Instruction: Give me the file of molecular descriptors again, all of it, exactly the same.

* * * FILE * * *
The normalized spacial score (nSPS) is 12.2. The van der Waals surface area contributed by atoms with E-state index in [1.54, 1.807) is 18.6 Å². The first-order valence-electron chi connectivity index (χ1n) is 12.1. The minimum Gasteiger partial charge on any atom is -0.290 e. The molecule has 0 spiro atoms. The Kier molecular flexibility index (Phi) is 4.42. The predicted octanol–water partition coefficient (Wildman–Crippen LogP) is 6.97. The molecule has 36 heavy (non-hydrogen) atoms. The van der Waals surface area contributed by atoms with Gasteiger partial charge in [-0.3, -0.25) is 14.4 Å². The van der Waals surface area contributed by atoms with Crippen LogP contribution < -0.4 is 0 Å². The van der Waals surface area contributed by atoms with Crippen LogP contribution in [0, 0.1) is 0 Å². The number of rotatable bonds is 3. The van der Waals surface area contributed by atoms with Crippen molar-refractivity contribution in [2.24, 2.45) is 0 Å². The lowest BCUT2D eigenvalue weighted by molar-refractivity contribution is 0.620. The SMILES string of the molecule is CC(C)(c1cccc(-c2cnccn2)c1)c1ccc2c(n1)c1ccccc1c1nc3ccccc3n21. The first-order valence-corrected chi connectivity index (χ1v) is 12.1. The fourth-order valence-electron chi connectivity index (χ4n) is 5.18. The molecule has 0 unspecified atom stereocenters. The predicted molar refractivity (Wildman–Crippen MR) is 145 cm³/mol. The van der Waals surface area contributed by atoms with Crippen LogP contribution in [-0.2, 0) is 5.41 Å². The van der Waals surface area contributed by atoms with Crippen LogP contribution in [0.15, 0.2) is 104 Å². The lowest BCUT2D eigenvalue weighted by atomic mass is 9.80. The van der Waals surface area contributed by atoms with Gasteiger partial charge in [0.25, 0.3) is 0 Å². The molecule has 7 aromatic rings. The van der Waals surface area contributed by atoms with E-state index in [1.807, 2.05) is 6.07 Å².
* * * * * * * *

The normalized spacial score (nSPS) is 12.2. The van der Waals surface area contributed by atoms with E-state index in [1.54, 1.807) is 18.6 Å². The first-order valence-electron chi connectivity index (χ1n) is 12.1. The minimum Gasteiger partial charge on any atom is -0.290 e. The molecule has 0 spiro atoms. The Kier molecular flexibility index (Phi) is 4.42. The predicted octanol–water partition coefficient (Wildman–Crippen LogP) is 6.97. The molecule has 36 heavy (non-hydrogen) atoms. The van der Waals surface area contributed by atoms with Gasteiger partial charge in [-0.3, -0.25) is 14.4 Å². The van der Waals surface area contributed by atoms with Crippen LogP contribution < -0.4 is 0 Å². The van der Waals surface area contributed by atoms with Crippen LogP contribution in [0, 0.1) is 0 Å². The number of rotatable bonds is 3. The van der Waals surface area contributed by atoms with Crippen molar-refractivity contribution in [2.24, 2.45) is 0 Å². The lowest BCUT2D eigenvalue weighted by molar-refractivity contribution is 0.620. The SMILES string of the molecule is CC(C)(c1cccc(-c2cnccn2)c1)c1ccc2c(n1)c1ccccc1c1nc3ccccc3n21. The first-order valence-corrected chi connectivity index (χ1v) is 12.1. The fourth-order valence-electron chi connectivity index (χ4n) is 5.18. The molecule has 0 unspecified atom stereocenters. The predicted molar refractivity (Wildman–Crippen MR) is 145 cm³/mol. The van der Waals surface area contributed by atoms with Crippen LogP contribution in [-0.2, 0) is 5.41 Å². The van der Waals surface area contributed by atoms with Crippen LogP contribution in [0.15, 0.2) is 104 Å². The lowest BCUT2D eigenvalue weighted by atomic mass is 9.80. The van der Waals surface area contributed by atoms with Gasteiger partial charge in [0.25, 0.3) is 0 Å². The molecule has 7 aromatic rings. The van der Waals surface area contributed by atoms with E-state index in [1.807, 2.05) is 6.07 Å².